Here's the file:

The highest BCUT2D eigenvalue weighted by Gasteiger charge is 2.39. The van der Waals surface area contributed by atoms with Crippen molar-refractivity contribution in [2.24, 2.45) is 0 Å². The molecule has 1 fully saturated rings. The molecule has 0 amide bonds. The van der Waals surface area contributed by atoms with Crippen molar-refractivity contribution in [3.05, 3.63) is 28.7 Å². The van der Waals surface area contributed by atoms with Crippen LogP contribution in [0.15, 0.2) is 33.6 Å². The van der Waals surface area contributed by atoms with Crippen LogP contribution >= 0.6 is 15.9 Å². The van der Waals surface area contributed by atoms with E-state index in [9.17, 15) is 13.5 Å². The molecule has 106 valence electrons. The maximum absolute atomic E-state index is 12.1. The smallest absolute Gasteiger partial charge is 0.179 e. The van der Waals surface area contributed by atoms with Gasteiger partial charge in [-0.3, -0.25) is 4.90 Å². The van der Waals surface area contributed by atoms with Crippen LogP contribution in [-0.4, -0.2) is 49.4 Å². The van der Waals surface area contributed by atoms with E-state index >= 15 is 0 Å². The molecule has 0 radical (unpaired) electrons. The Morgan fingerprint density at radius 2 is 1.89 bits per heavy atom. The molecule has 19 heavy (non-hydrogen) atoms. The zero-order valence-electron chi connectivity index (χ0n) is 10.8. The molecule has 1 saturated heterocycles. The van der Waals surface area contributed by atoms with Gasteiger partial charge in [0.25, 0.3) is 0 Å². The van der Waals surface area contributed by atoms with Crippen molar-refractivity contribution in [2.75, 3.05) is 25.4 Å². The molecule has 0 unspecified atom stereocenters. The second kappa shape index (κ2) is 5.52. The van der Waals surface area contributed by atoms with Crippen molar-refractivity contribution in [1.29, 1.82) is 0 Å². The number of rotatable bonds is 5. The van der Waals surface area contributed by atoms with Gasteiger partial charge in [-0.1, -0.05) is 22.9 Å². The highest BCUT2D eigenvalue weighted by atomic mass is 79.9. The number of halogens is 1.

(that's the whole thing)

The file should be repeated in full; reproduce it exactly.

The highest BCUT2D eigenvalue weighted by Gasteiger charge is 2.39. The van der Waals surface area contributed by atoms with Crippen molar-refractivity contribution in [2.24, 2.45) is 0 Å². The molecule has 1 fully saturated rings. The molecule has 0 amide bonds. The van der Waals surface area contributed by atoms with Crippen molar-refractivity contribution in [3.05, 3.63) is 28.7 Å². The van der Waals surface area contributed by atoms with Crippen LogP contribution in [0.15, 0.2) is 33.6 Å². The van der Waals surface area contributed by atoms with Crippen LogP contribution >= 0.6 is 15.9 Å². The van der Waals surface area contributed by atoms with E-state index in [9.17, 15) is 13.5 Å². The molecule has 106 valence electrons. The maximum absolute atomic E-state index is 12.1. The smallest absolute Gasteiger partial charge is 0.179 e. The van der Waals surface area contributed by atoms with Gasteiger partial charge in [-0.3, -0.25) is 4.90 Å². The van der Waals surface area contributed by atoms with Crippen LogP contribution in [-0.4, -0.2) is 49.4 Å². The van der Waals surface area contributed by atoms with E-state index >= 15 is 0 Å². The molecule has 0 radical (unpaired) electrons. The Morgan fingerprint density at radius 2 is 1.89 bits per heavy atom. The molecule has 19 heavy (non-hydrogen) atoms. The zero-order valence-electron chi connectivity index (χ0n) is 10.8. The molecule has 1 saturated heterocycles. The van der Waals surface area contributed by atoms with Gasteiger partial charge in [0.25, 0.3) is 0 Å². The van der Waals surface area contributed by atoms with Crippen molar-refractivity contribution in [2.75, 3.05) is 25.4 Å². The molecule has 0 unspecified atom stereocenters. The second kappa shape index (κ2) is 5.52. The van der Waals surface area contributed by atoms with Crippen molar-refractivity contribution in [1.29, 1.82) is 0 Å². The number of rotatable bonds is 5. The van der Waals surface area contributed by atoms with Gasteiger partial charge in [-0.1, -0.05) is 22.9 Å². The highest BCUT2D eigenvalue weighted by atomic mass is 79.9. The number of halogens is 1.